Short summary

Liberalism has, since earlier than the Enlightenment, implied at least the following two components: a component of economics and one of politics. Economic liberalism (at least in some of its most representative brands) assumes that the less the economy is controlled by the state, the more efficient auto-­regulated free markets can be in terms of production and distribution of goods. Political liberalism, again at least most generally, assumes that the more citizens are free from control by the state, the more creative, responsible and auto-­disciplined those free individuals can be in terms of production and diffusion of ideas and innovation. Economic liberalism may therefore, under given circumstances, equate to “Capitalism”; Political Liberalism may, also under given circumstances, equate to “Democracy”.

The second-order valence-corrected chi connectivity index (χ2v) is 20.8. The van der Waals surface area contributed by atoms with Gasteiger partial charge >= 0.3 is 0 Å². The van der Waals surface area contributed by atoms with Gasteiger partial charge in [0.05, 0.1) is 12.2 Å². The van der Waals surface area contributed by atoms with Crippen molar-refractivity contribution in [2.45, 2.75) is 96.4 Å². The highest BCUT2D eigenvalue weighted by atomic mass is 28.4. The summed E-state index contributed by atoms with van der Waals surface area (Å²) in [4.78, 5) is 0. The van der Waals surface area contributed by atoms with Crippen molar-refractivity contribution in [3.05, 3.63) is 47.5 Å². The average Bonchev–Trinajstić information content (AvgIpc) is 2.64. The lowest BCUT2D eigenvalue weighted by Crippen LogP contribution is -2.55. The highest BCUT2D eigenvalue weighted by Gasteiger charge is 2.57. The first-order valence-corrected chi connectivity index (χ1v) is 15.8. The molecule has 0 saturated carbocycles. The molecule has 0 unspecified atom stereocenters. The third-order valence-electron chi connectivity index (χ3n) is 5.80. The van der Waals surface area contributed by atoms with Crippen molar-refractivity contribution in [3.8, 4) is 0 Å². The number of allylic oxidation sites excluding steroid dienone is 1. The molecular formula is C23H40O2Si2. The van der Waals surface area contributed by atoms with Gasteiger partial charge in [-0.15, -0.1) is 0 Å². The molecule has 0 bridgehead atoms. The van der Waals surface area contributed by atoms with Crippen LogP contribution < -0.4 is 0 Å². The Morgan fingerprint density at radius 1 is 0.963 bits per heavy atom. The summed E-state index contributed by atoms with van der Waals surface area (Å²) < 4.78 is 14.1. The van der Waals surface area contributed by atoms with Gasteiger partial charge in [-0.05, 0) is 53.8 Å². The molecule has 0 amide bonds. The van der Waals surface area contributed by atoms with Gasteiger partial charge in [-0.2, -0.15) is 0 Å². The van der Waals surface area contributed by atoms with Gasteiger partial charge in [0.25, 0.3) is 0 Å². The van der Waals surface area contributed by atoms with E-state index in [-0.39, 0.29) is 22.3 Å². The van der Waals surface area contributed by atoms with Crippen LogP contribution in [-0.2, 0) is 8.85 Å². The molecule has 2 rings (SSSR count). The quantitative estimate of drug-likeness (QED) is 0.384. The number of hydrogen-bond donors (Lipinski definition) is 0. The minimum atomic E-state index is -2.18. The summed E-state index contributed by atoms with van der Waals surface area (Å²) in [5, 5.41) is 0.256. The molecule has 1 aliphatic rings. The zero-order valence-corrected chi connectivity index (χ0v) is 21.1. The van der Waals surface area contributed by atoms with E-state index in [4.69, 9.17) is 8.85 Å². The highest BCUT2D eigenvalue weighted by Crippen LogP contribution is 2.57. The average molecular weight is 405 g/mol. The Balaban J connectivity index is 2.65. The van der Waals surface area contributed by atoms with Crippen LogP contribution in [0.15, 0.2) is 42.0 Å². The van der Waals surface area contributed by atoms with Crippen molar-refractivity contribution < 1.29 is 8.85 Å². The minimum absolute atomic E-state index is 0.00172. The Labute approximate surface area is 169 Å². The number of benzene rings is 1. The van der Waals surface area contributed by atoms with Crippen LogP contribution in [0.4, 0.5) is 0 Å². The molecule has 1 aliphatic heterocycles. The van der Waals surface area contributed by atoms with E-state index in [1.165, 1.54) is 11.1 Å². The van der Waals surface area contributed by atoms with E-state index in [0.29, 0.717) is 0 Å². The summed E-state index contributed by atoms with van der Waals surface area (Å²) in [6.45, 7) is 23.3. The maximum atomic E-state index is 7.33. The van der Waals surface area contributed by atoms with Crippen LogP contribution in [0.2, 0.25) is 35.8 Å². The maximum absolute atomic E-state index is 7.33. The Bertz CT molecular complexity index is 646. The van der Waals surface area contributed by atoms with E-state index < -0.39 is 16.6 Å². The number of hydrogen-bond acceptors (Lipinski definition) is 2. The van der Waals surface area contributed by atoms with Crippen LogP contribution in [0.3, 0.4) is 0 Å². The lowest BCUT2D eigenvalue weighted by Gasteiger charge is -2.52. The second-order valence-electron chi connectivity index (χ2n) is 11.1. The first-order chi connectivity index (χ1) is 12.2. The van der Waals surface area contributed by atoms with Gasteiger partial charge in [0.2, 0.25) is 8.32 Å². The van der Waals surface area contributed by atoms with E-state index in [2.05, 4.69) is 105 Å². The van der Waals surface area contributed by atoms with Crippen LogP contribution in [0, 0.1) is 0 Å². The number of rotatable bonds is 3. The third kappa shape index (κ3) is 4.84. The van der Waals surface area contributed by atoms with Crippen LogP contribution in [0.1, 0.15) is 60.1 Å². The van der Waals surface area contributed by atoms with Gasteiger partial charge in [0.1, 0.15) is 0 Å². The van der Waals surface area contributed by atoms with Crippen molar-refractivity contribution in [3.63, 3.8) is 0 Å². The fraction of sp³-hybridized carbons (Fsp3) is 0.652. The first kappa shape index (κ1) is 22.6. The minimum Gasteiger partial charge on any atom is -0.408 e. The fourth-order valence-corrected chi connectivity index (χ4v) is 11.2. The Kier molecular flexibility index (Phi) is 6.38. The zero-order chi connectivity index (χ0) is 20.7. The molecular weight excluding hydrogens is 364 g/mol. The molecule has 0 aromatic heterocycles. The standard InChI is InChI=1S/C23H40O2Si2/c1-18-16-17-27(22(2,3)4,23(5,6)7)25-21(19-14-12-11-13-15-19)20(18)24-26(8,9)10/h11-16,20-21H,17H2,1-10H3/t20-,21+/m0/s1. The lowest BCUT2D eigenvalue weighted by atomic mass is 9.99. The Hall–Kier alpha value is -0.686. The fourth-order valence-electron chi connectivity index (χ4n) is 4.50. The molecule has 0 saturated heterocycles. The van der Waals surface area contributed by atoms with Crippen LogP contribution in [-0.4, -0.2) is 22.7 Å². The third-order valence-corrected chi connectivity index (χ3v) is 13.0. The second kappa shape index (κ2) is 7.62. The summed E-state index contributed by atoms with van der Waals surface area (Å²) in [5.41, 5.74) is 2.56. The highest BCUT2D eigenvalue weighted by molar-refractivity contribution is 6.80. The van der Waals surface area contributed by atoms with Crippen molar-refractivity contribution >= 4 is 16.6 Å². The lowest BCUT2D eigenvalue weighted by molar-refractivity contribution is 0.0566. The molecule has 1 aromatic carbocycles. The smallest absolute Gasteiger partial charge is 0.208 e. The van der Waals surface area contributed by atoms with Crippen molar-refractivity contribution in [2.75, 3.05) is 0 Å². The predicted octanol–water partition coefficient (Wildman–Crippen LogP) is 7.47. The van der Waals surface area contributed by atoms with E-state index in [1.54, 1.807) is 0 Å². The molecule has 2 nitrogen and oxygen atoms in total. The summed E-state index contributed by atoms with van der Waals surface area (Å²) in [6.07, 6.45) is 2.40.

Inasmuch as some regard Liberalism as indeed being a Western Ideology, some structural correlation is often assumed between Economic Liberalism and Political Liberalism, as well as between Capitalism and Democracy: it goes at a par with the assumption that the more developed the economy in one country, the freer the persons living in this country. Now, does Liberalism truly work as a Western Ideology? And, in any case, is this correlation stable, in particular in the case of non-­Western economies? Japan has been the first example, in the Meiji times, to face this dilemma. South Korea and Taiwan followed. And China is the most significant example in our times. If Liberalism works both at the level of expected economic welfare for the people and of political rights that it endows people with, shall we expect to observe such correlation in China as well? Is China an exception to the general “rule”, regarding its peculiar cultural background (notably its Confucian heritage) or is China a counter-­example demonstrating that there is nothing as such a Rule, i.e. that the correlation between economic and social liberty purported by Liberalism is merely a matter of belief?

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